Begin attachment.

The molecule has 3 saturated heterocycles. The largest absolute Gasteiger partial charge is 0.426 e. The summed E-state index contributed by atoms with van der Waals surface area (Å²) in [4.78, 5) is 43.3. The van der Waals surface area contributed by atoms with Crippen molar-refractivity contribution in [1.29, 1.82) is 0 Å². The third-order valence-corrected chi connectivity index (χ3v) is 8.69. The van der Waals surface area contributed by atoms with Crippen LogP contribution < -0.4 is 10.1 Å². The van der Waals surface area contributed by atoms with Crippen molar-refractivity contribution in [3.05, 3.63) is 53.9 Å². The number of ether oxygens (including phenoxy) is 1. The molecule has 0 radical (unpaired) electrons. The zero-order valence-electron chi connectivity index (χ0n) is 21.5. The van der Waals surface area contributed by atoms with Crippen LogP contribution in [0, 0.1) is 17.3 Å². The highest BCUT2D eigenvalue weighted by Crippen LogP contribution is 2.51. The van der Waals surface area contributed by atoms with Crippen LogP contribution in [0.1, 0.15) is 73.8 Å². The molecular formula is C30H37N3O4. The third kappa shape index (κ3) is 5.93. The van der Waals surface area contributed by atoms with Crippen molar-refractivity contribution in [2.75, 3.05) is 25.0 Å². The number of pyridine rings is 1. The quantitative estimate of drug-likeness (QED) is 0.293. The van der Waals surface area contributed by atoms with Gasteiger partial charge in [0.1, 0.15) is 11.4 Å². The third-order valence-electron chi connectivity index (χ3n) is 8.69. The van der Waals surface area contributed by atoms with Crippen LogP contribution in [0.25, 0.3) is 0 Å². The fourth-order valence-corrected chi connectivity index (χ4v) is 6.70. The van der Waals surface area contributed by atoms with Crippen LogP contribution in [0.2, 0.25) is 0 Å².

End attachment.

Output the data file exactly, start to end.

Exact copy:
The molecule has 3 saturated heterocycles. The largest absolute Gasteiger partial charge is 0.426 e. The summed E-state index contributed by atoms with van der Waals surface area (Å²) in [4.78, 5) is 43.3. The van der Waals surface area contributed by atoms with Crippen molar-refractivity contribution in [1.29, 1.82) is 0 Å². The third-order valence-corrected chi connectivity index (χ3v) is 8.69. The van der Waals surface area contributed by atoms with Crippen LogP contribution < -0.4 is 10.1 Å². The van der Waals surface area contributed by atoms with Crippen molar-refractivity contribution in [3.05, 3.63) is 53.9 Å². The number of ether oxygens (including phenoxy) is 1. The molecule has 0 radical (unpaired) electrons. The zero-order valence-electron chi connectivity index (χ0n) is 21.5. The van der Waals surface area contributed by atoms with Crippen LogP contribution in [0, 0.1) is 17.3 Å². The highest BCUT2D eigenvalue weighted by Crippen LogP contribution is 2.51. The van der Waals surface area contributed by atoms with Crippen LogP contribution in [0.1, 0.15) is 73.8 Å². The molecular formula is C30H37N3O4. The third kappa shape index (κ3) is 5.93. The van der Waals surface area contributed by atoms with Crippen molar-refractivity contribution in [2.75, 3.05) is 25.0 Å². The number of pyridine rings is 1. The quantitative estimate of drug-likeness (QED) is 0.293. The van der Waals surface area contributed by atoms with Gasteiger partial charge in [0.1, 0.15) is 11.4 Å². The third-order valence-electron chi connectivity index (χ3n) is 8.69. The van der Waals surface area contributed by atoms with Crippen LogP contribution in [0.25, 0.3) is 0 Å². The fourth-order valence-corrected chi connectivity index (χ4v) is 6.70. The van der Waals surface area contributed by atoms with Crippen LogP contribution in [0.2, 0.25) is 0 Å².